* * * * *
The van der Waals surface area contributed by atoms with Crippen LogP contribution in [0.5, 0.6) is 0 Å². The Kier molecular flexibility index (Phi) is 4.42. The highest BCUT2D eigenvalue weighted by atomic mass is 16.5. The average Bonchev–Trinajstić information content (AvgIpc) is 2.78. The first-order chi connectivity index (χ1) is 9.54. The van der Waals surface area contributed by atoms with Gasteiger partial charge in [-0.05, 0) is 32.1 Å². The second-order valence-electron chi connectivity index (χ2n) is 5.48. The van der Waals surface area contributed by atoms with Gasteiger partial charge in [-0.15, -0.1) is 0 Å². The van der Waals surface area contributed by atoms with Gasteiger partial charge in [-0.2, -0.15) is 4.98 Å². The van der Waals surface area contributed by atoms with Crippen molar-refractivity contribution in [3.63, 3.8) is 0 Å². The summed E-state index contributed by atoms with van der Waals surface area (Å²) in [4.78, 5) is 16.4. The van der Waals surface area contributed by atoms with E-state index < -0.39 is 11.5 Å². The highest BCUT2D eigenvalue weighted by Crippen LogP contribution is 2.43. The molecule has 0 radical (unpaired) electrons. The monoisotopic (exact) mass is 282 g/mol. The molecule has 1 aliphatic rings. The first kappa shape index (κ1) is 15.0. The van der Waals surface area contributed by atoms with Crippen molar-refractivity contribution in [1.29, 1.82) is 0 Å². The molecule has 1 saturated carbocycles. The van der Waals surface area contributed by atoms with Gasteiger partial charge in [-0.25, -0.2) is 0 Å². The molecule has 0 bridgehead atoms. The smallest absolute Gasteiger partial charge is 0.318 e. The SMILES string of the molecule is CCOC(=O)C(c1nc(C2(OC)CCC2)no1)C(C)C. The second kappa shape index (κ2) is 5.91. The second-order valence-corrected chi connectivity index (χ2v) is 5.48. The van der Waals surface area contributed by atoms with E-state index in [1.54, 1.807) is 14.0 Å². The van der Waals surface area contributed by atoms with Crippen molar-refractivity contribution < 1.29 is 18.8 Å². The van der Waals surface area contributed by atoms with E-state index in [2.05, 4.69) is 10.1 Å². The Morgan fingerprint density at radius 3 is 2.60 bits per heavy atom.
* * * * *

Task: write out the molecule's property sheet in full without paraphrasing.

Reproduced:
The van der Waals surface area contributed by atoms with Crippen LogP contribution in [0.5, 0.6) is 0 Å². The Kier molecular flexibility index (Phi) is 4.42. The highest BCUT2D eigenvalue weighted by atomic mass is 16.5. The average Bonchev–Trinajstić information content (AvgIpc) is 2.78. The first-order chi connectivity index (χ1) is 9.54. The van der Waals surface area contributed by atoms with Gasteiger partial charge in [-0.05, 0) is 32.1 Å². The second-order valence-electron chi connectivity index (χ2n) is 5.48. The van der Waals surface area contributed by atoms with Gasteiger partial charge in [-0.15, -0.1) is 0 Å². The van der Waals surface area contributed by atoms with Gasteiger partial charge in [-0.2, -0.15) is 4.98 Å². The van der Waals surface area contributed by atoms with Crippen molar-refractivity contribution in [3.63, 3.8) is 0 Å². The summed E-state index contributed by atoms with van der Waals surface area (Å²) in [4.78, 5) is 16.4. The van der Waals surface area contributed by atoms with E-state index < -0.39 is 11.5 Å². The highest BCUT2D eigenvalue weighted by Crippen LogP contribution is 2.43. The molecule has 0 radical (unpaired) electrons. The monoisotopic (exact) mass is 282 g/mol. The molecule has 1 aliphatic rings. The first kappa shape index (κ1) is 15.0. The van der Waals surface area contributed by atoms with Crippen molar-refractivity contribution in [1.29, 1.82) is 0 Å². The molecule has 1 saturated carbocycles. The van der Waals surface area contributed by atoms with Gasteiger partial charge in [-0.25, -0.2) is 0 Å². The molecule has 0 bridgehead atoms. The smallest absolute Gasteiger partial charge is 0.318 e. The SMILES string of the molecule is CCOC(=O)C(c1nc(C2(OC)CCC2)no1)C(C)C. The second kappa shape index (κ2) is 5.91. The second-order valence-corrected chi connectivity index (χ2v) is 5.48. The van der Waals surface area contributed by atoms with E-state index in [1.54, 1.807) is 14.0 Å². The van der Waals surface area contributed by atoms with Crippen molar-refractivity contribution < 1.29 is 18.8 Å². The van der Waals surface area contributed by atoms with E-state index in [2.05, 4.69) is 10.1 Å². The Morgan fingerprint density at radius 3 is 2.60 bits per heavy atom.